Lions, new film


This video is called Lion Ark – Official Trailer.

From Wildlife Extra:

ADI’s award-winning film Lion Ark goes global

The award-winning documentary Lion Ark is to be distributed worldwide thanks to a deal the charity Animal Defenders International (ADI) brokered with ITV Studios Global Entertainment (ITVS GE).

The deal was signed ahead of Lion Ark’s theatrical release in cinemas across the UK in November.

Lion Ark follows a team from ADI as they rescued 25 lions from circuses in Bolivia after the country’s government banned wild animal acts. The government’s decision was the direct result of ADI’s two-year undercover investigation into circuses across South America.

The film shows the team journeying across a vast, hostile terrain to track down the circuses defying the new law in order to save the animals from a lifetime of cruelty. It reaches a joyous finale as 25 lions are airlifted in ADI’s Operation Lion Ark flight to freedom in Colorado.

“We wanted to make a film that would entertain and inspire, but also have audiences laughing out loud, cheering for the lions, and leave them smiling,” said Tim Phillips, the director of Lion Ark.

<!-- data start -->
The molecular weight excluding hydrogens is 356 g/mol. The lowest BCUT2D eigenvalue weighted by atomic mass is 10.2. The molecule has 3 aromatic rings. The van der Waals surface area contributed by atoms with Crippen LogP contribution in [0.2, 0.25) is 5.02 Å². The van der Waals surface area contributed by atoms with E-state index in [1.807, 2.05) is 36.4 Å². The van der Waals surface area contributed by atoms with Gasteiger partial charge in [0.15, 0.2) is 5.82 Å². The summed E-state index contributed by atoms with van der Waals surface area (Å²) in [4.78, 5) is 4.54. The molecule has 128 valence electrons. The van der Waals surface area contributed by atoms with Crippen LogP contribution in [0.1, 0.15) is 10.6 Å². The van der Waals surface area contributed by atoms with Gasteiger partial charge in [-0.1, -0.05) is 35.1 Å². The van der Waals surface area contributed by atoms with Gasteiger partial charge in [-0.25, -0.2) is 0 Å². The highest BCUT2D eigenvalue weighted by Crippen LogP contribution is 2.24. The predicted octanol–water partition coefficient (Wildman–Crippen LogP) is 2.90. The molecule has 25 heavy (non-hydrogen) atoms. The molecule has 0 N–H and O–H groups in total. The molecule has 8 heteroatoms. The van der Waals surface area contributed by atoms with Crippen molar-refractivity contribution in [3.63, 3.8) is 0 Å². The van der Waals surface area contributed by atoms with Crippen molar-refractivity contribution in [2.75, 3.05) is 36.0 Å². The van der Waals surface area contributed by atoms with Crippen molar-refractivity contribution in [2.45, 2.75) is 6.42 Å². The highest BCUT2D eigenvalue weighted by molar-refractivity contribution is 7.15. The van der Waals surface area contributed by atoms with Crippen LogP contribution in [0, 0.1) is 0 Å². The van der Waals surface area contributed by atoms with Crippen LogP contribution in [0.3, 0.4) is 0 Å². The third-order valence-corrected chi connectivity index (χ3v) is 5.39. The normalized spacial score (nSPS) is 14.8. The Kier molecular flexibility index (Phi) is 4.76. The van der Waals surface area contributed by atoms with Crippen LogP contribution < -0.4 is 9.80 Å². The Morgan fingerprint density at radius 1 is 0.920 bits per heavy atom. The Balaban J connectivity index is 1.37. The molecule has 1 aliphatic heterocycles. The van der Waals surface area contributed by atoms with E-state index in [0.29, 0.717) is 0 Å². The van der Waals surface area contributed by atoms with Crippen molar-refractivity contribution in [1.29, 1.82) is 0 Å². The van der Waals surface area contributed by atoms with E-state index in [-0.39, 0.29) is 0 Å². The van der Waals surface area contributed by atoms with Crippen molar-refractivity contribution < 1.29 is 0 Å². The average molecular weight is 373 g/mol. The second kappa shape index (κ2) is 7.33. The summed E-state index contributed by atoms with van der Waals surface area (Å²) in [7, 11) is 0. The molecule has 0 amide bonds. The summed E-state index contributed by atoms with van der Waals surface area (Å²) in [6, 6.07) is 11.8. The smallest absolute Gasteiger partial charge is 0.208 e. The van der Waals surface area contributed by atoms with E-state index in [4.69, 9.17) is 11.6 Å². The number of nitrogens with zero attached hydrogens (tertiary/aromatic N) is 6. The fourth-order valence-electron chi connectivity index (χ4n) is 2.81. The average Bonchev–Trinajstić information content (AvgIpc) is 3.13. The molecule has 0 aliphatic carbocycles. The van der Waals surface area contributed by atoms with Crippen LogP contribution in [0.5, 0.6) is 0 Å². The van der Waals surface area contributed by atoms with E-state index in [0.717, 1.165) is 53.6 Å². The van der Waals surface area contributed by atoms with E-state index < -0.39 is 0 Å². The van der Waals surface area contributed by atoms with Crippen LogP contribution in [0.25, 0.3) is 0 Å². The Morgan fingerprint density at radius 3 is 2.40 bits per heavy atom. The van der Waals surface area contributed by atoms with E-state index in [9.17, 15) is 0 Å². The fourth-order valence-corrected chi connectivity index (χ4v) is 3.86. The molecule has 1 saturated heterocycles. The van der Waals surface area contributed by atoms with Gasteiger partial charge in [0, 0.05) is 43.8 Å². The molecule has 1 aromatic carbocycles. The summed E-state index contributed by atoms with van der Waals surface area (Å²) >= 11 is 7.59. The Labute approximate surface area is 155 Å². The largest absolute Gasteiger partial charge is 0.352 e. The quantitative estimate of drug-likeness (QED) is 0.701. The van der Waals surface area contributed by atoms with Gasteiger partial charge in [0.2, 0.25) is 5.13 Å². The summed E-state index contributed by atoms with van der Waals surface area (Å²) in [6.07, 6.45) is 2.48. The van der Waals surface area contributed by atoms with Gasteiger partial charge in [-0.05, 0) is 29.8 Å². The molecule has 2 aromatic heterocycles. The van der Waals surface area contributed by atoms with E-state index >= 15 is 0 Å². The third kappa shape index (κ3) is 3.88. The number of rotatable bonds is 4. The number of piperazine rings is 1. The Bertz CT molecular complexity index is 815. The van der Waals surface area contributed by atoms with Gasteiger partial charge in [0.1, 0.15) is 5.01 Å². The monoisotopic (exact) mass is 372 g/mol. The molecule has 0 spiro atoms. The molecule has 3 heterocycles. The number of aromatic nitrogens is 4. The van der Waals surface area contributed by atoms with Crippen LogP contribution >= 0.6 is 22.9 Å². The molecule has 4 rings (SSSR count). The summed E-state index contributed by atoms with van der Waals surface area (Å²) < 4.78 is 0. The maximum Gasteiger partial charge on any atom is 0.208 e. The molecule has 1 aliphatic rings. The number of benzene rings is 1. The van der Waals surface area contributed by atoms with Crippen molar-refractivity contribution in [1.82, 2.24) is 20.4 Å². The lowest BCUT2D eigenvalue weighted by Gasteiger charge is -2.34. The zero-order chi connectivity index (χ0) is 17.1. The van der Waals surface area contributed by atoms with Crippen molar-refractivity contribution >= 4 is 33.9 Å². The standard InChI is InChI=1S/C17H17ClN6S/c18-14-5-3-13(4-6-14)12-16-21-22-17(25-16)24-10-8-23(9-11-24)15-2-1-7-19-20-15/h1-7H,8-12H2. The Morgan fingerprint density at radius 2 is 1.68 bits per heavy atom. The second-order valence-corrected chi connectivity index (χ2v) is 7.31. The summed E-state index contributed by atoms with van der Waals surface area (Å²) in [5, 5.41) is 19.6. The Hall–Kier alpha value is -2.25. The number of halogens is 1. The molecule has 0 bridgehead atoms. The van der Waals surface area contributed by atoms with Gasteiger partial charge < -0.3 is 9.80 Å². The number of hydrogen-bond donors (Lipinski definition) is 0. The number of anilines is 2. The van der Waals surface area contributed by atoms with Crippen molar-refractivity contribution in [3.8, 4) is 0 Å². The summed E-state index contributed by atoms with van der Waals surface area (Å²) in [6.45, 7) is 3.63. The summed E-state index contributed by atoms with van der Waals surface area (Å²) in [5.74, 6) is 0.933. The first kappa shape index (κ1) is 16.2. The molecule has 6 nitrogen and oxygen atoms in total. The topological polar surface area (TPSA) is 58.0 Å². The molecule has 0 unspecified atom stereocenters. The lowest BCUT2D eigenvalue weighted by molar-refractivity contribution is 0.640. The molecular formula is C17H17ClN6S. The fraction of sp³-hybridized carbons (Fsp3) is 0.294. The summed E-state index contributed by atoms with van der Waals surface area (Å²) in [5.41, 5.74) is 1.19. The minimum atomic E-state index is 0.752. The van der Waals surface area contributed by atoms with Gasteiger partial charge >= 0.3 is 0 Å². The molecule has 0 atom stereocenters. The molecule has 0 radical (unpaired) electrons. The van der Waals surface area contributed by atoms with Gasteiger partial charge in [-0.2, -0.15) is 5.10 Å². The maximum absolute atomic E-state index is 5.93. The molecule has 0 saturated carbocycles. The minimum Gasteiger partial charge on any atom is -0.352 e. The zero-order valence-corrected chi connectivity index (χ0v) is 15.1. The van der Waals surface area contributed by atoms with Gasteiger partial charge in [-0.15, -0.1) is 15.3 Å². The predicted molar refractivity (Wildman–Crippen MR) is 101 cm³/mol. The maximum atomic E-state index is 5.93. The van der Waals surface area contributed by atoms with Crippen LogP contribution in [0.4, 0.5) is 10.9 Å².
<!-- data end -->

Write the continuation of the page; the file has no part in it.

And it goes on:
“Lion Ark has received a fantastic response at film festivals, with standing ovations and sell out screenings, so we are really excited to be taking it to a wider audience with ITV Studios Global Entertainment.”

“Lion Ark tells an incredible story of bravery, compassion, camaraderie and determination as a team of people fight an immense battle to save these beautiful creatures from horrific cruelty and abuse,” said Ronan Hand, Head of Factual and Entertainment Acquisitions for ITV Studios Global Entertainment.

“The film has already been garlanded with international awards and we expect it will attract a great deal of interest from buyers worldwide looking for the best nature programming at MIPCOM.”

Th UK screenings are listed below;

Tues 11 Nov, 6pm – Chapter, Cardiff